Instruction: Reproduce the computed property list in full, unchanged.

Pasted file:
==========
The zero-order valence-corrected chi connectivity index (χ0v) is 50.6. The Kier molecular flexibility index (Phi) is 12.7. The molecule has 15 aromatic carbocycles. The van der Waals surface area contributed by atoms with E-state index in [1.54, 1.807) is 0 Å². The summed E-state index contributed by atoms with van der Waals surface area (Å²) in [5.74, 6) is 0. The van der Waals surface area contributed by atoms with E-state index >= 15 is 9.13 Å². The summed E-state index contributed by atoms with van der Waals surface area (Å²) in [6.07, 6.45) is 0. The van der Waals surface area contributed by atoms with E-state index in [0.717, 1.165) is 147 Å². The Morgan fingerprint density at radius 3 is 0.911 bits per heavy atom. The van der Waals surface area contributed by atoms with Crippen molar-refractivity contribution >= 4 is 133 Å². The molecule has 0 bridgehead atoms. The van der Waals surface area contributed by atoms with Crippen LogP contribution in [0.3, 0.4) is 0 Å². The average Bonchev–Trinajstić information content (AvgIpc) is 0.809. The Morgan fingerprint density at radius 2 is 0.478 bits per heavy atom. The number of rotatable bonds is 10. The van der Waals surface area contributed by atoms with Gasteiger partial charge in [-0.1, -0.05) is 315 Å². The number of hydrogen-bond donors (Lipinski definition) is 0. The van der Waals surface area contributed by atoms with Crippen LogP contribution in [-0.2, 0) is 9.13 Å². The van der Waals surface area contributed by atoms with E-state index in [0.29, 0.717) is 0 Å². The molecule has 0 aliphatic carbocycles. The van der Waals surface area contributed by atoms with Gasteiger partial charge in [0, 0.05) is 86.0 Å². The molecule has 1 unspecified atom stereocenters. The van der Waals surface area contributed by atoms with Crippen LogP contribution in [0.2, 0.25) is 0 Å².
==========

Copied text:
The zero-order valence-corrected chi connectivity index (χ0v) is 50.6. The Kier molecular flexibility index (Phi) is 12.7. The molecule has 15 aromatic carbocycles. The van der Waals surface area contributed by atoms with E-state index in [1.54, 1.807) is 0 Å². The summed E-state index contributed by atoms with van der Waals surface area (Å²) in [5.74, 6) is 0. The van der Waals surface area contributed by atoms with E-state index >= 15 is 9.13 Å². The summed E-state index contributed by atoms with van der Waals surface area (Å²) in [6.07, 6.45) is 0. The van der Waals surface area contributed by atoms with E-state index in [0.717, 1.165) is 147 Å². The Morgan fingerprint density at radius 3 is 0.911 bits per heavy atom. The van der Waals surface area contributed by atoms with Crippen molar-refractivity contribution >= 4 is 133 Å². The molecule has 0 bridgehead atoms. The van der Waals surface area contributed by atoms with Crippen LogP contribution in [0.3, 0.4) is 0 Å². The average Bonchev–Trinajstić information content (AvgIpc) is 0.809. The Morgan fingerprint density at radius 2 is 0.478 bits per heavy atom. The number of rotatable bonds is 10. The van der Waals surface area contributed by atoms with Gasteiger partial charge in [-0.1, -0.05) is 315 Å². The number of hydrogen-bond donors (Lipinski definition) is 0. The van der Waals surface area contributed by atoms with Crippen LogP contribution in [-0.2, 0) is 9.13 Å². The van der Waals surface area contributed by atoms with E-state index in [0.29, 0.717) is 0 Å². The molecule has 0 aliphatic carbocycles. The van der Waals surface area contributed by atoms with Gasteiger partial charge in [0, 0.05) is 86.0 Å². The molecule has 1 unspecified atom stereocenters. The van der Waals surface area contributed by atoms with Crippen LogP contribution in [0.2, 0.25) is 0 Å².